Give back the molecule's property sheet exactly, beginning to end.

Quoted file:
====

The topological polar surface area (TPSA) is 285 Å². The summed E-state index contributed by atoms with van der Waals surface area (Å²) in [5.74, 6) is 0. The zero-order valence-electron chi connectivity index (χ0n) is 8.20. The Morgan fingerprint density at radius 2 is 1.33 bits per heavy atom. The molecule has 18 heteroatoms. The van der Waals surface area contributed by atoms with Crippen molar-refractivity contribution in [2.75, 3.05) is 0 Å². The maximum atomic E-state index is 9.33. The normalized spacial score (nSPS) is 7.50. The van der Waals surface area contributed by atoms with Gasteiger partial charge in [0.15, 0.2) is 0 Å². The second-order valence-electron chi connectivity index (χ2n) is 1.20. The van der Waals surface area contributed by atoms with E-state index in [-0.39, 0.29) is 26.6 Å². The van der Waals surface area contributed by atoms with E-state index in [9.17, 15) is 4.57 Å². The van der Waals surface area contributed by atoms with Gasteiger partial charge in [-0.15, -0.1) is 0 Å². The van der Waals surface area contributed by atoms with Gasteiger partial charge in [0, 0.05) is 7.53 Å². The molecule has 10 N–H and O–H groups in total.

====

The topological polar surface area (TPSA) is 285 Å². The summed E-state index contributed by atoms with van der Waals surface area (Å²) in [5.74, 6) is 0. The zero-order valence-electron chi connectivity index (χ0n) is 8.20. The Morgan fingerprint density at radius 2 is 1.33 bits per heavy atom. The molecule has 18 heteroatoms. The van der Waals surface area contributed by atoms with Crippen molar-refractivity contribution in [2.75, 3.05) is 0 Å². The maximum atomic E-state index is 9.33. The normalized spacial score (nSPS) is 7.50. The van der Waals surface area contributed by atoms with Gasteiger partial charge in [0.15, 0.2) is 0 Å². The second-order valence-electron chi connectivity index (χ2n) is 1.20. The van der Waals surface area contributed by atoms with E-state index in [-0.39, 0.29) is 26.6 Å². The van der Waals surface area contributed by atoms with E-state index in [9.17, 15) is 4.57 Å². The van der Waals surface area contributed by atoms with Gasteiger partial charge in [-0.15, -0.1) is 0 Å². The van der Waals surface area contributed by atoms with Gasteiger partial charge in [0, 0.05) is 7.53 Å². The molecule has 10 N–H and O–H groups in total.